Mahamoud Omar Hussein1, Luca Marciani2, Mary Stephenson1, Caroline L. Hoad1, Eleanor F. Cox1, Elisa Placidi1, Susan Pritchard1, Henelyta Ribeiro3, Elisabetta Ciampi3, Pip Rayment3, Asish Nandi3, Nick Hedges3, Paul Sanderson3, Irmela Kruse3, Robin C. Spiller2, Penny A. Gowland1
1The Sir Peter Mansfied Magnetic Resonance Centre, School of Physics & Astronomy, The University of Nottingham, Nottingham, NG7 2RD, United Kingdom; 2Nottingham Digestive Diseases Centre NIHR Biomedical Research Unit, The University of Nottingham, Nottingham, United Kingdom; 3Unilever Discover, Colworth Science Park, Bedford, United Kingdom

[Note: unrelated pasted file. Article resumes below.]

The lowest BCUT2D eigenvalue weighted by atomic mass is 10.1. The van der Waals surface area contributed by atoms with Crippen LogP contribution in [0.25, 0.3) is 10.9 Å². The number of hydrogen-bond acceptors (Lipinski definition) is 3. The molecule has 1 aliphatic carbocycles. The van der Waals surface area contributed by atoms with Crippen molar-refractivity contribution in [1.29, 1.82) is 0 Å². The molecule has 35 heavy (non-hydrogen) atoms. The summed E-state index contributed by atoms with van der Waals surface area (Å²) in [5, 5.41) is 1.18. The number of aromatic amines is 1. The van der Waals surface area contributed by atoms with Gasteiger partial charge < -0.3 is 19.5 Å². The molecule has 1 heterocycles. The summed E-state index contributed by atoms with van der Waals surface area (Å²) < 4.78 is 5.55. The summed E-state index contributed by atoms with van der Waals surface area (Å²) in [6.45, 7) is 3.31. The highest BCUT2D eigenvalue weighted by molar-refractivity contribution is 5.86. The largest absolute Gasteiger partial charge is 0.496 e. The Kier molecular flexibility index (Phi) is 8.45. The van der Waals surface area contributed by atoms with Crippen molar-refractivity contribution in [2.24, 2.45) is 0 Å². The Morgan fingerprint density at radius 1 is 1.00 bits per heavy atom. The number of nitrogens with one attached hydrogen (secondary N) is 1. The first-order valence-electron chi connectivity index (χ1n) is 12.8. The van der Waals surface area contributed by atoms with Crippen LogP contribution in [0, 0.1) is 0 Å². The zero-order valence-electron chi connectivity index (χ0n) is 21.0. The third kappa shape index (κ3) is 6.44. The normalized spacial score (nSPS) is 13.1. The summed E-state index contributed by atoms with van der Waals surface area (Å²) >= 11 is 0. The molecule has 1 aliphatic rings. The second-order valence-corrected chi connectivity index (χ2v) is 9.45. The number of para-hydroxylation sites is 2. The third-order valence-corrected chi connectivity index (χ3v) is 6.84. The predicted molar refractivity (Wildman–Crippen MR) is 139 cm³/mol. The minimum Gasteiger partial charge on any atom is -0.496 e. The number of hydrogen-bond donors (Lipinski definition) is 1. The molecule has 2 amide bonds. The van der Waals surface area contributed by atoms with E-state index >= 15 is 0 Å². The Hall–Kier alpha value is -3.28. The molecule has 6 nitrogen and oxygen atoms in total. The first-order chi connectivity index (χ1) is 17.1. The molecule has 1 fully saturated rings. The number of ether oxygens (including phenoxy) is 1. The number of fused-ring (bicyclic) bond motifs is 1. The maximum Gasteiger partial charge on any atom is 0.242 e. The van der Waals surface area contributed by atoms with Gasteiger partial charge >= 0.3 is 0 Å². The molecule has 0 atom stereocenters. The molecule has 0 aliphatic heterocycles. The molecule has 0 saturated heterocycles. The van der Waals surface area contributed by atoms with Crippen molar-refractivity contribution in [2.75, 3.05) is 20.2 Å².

MRI can monitor gastrointestinal function and visualise the water and fat components of food in the gut separately. This study describes development work aimed to combine MRI and MRS to provide a method of monitoring the gastrointestinal fate and absorption of fat in the skeletal muscle and liver. Two healthy volunteers were fed two fat emulsions of different droplet sizes and were scanned at intervals postprandially. The 2 different meals triggered a diverse duodenal response affecting gastric emptying, gallbladder contraction and small bowel secretion. MRS showed promise for monitoring changes in both liver and calf lipid/water ratios.